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Has the Iraqi prime minister's luck finally run out? Open in fullscreen

Mohammad Ali Musawi

Has the Iraqi prime minister's luck finally run out?

Some Iraqis accuse Abadi of turning his back on reforms [AFP]

Date of publication: 13 April, 2016

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Once hailed for promising ground-breaking reforms to government, Iraq's Prime Minister Haider al-Abadi has lost the support of the streets. Can he survive on foreign backing alone?

Iraqi Prime Minister Haider al-Abadi is probably one the luckiest political leaders the turbulent country has ever seen. Yet, he is also one of the unluckiest.

Abadi's luck started with his nomination to the premiership in August 2014 following the disastrous second term of former Prime Minister Nouri al-Maliki.

His nomination enjoyed the backing of most of the country's political parties in addition to the support of the influential Shia religious leadership in Najaf. Both groups had grown tired of Maliki's divisive politics and broken promises.

However, the new prime minister took control of a country that had just lost large swathes of territory to the Islamic State group, with a political system in crisis and army in retreat.

That was in addition to Iraq's other problems that had compounded since the 2003 US-led invasion of the country.

Yet, Abadi survived by delicately managing the many crises affecting the country. He was buoyed by the grace of assuming power after the unpopular Maliki, who many in Iraq and farther afield hold responsible for much of the country's chaos.

With a promise to liberate IS-held territories and to right previous wrongs, Abadi sustained the support he enjoyed at his nomination to a large extent.

Once against Abadi's luck made an appearance when he was given a mandate by protesters and Grand Ayatollah Ali al-Sistani to carry out sweeping reforms and root out political corruption.

In the summer of 2015, massive popular protests erupted against government corruption and a lack of services, spurred in part by a punishing heat wave.

Iraqis in numerous cities took to the streets demanding the return of basic services such as electricity and running water. They identified endemic corruption in the political class as culprit and consecutive governments as the main reason they lacked these basic amenities.

They called for real change - and fast - and Abadi emerged as the leader who could usher in the reforms that the Iraqi political system so urgently needed.

Once against Abadi's luck made an appearance when he was given a mandate by protesters and Grand Ayatollah Ali al-Sistani - Iraq's highest Shia religious authority - to carry out sweeping reforms and root out political corruption.

However, despite his proposals and promises, no major changes materialised. This was in part due to opposition from the prime minister's Dawah Party and other political blocs.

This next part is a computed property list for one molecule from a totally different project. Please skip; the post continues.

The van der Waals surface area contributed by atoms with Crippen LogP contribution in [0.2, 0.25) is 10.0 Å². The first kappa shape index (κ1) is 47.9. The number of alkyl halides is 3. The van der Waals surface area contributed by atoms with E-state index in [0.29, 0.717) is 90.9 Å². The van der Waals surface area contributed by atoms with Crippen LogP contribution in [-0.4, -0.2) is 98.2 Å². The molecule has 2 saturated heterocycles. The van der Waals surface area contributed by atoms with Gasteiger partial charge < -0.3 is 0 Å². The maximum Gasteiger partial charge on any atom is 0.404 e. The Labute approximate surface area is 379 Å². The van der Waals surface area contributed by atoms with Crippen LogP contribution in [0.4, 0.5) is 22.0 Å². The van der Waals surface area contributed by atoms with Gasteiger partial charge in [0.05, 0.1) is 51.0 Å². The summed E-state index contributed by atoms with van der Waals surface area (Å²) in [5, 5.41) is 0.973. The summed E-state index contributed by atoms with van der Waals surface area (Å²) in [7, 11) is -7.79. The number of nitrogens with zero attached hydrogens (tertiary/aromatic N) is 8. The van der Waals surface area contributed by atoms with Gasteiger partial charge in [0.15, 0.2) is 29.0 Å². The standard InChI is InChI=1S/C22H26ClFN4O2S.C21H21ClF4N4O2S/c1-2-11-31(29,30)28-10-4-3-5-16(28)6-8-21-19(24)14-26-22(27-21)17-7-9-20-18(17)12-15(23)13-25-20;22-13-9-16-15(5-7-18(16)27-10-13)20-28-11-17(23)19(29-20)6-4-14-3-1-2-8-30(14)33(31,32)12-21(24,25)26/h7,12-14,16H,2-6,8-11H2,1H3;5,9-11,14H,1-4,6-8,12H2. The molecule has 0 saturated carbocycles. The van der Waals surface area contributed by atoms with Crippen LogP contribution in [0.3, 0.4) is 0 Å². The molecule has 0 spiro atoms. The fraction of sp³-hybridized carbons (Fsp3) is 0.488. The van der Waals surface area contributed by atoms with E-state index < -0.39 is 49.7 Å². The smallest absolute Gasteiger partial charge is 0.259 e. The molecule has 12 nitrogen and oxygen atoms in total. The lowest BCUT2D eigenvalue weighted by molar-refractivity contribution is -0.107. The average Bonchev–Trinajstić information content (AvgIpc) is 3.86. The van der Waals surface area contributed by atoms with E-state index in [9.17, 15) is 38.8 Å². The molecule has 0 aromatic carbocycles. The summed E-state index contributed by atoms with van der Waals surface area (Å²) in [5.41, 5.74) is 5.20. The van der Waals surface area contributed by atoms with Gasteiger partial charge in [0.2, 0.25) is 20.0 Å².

It soon became obvious that Abadi was either unable to deliver on his reform promises or was unwilling to pull the rug from underneath the political system that he benefitted from.

Street protests slowly faded away, with the exception of a small number of die-hard protesters who continued to show up at Baghdad's Tahrir Square every Friday.

However, the calls for reform recently took on a new urgency when influential Shia political leader Muqtada al-Sadr took up the cause and mobilised thousands of his supporters onto the streets and at the gates of the Green Zone.

The Sadrist sit-in was only called off after the prime minister announced a proposed cabinet of independents, which was subsequently rejected by political blocs, thus Abadi once against appeared like an embattled reformer.

Abadi's U-turn on the demands for a technocratic government were made clear by his latest cabinet lineup that he presented to parliament on Tuesday, and which was dominated by political nominees.

This image was shattered on Monday when the prime minister held a meeting with the leaders of the main political blocs and signed an agreement pledging to consult them in the formation of the new government.

Many Iraqis viewed the move as a stab in the back of the protest movement and a recommitment to the sectarian quota system that has kept the country's political parties in power.

Abadi's U-turn on the demands for a technocratic government were made clear by his latest cabinet line-up that he presented to parliament on Tuesday, and which was dominated by political nominees.

Analysts believe that Abadi was only able to carry out such a move due to the rare backing he currently enjoys from both the United States and Iran, the dominant forces in Iraqi politics.

US Secretary of State John Kerry's surprise visit to Baghdad last week is viewed by observers as a clear sign of support for the prime minister who has begun to lose the streets.

It also demonstrates that Washington wants business as usual in Iraq - at least at present - when the calls for reform are being led by Sadr, a figure hostile to the United States.

However, will Abadi be able to survive on foreign support alone, or will his luck finally run out?

Follow Mohammad Ali Musawi on Twitter @malimusawi 

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